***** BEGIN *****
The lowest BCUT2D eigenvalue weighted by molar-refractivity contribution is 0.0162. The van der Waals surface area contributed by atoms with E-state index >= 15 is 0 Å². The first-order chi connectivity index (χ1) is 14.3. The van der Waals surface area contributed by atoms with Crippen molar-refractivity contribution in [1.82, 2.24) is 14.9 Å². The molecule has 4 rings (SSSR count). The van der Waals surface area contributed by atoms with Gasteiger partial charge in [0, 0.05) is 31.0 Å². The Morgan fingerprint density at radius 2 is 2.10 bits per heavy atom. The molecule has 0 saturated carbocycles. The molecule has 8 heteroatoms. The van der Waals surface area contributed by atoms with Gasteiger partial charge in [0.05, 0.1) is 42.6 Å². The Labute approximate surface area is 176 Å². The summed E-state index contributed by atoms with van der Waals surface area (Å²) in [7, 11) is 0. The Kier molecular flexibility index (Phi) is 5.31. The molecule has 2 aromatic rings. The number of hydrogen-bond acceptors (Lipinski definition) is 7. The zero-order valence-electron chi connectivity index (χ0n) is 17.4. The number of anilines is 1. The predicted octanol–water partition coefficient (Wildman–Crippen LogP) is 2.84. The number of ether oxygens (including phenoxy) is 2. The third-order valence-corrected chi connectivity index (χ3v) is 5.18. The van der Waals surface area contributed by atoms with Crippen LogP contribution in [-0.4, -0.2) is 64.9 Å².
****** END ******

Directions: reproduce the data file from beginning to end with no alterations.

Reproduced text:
The lowest BCUT2D eigenvalue weighted by molar-refractivity contribution is 0.0162. The van der Waals surface area contributed by atoms with E-state index >= 15 is 0 Å². The first-order chi connectivity index (χ1) is 14.3. The van der Waals surface area contributed by atoms with Crippen molar-refractivity contribution in [1.82, 2.24) is 14.9 Å². The molecule has 4 rings (SSSR count). The van der Waals surface area contributed by atoms with Gasteiger partial charge in [0, 0.05) is 31.0 Å². The Morgan fingerprint density at radius 2 is 2.10 bits per heavy atom. The molecule has 0 saturated carbocycles. The molecule has 8 heteroatoms. The van der Waals surface area contributed by atoms with Gasteiger partial charge in [0.05, 0.1) is 42.6 Å². The Labute approximate surface area is 176 Å². The summed E-state index contributed by atoms with van der Waals surface area (Å²) in [7, 11) is 0. The Kier molecular flexibility index (Phi) is 5.31. The molecule has 2 aromatic rings. The number of hydrogen-bond acceptors (Lipinski definition) is 7. The zero-order valence-electron chi connectivity index (χ0n) is 17.4. The number of anilines is 1. The predicted octanol–water partition coefficient (Wildman–Crippen LogP) is 2.84. The number of ether oxygens (including phenoxy) is 2. The third-order valence-corrected chi connectivity index (χ3v) is 5.18. The van der Waals surface area contributed by atoms with Crippen LogP contribution in [-0.4, -0.2) is 64.9 Å².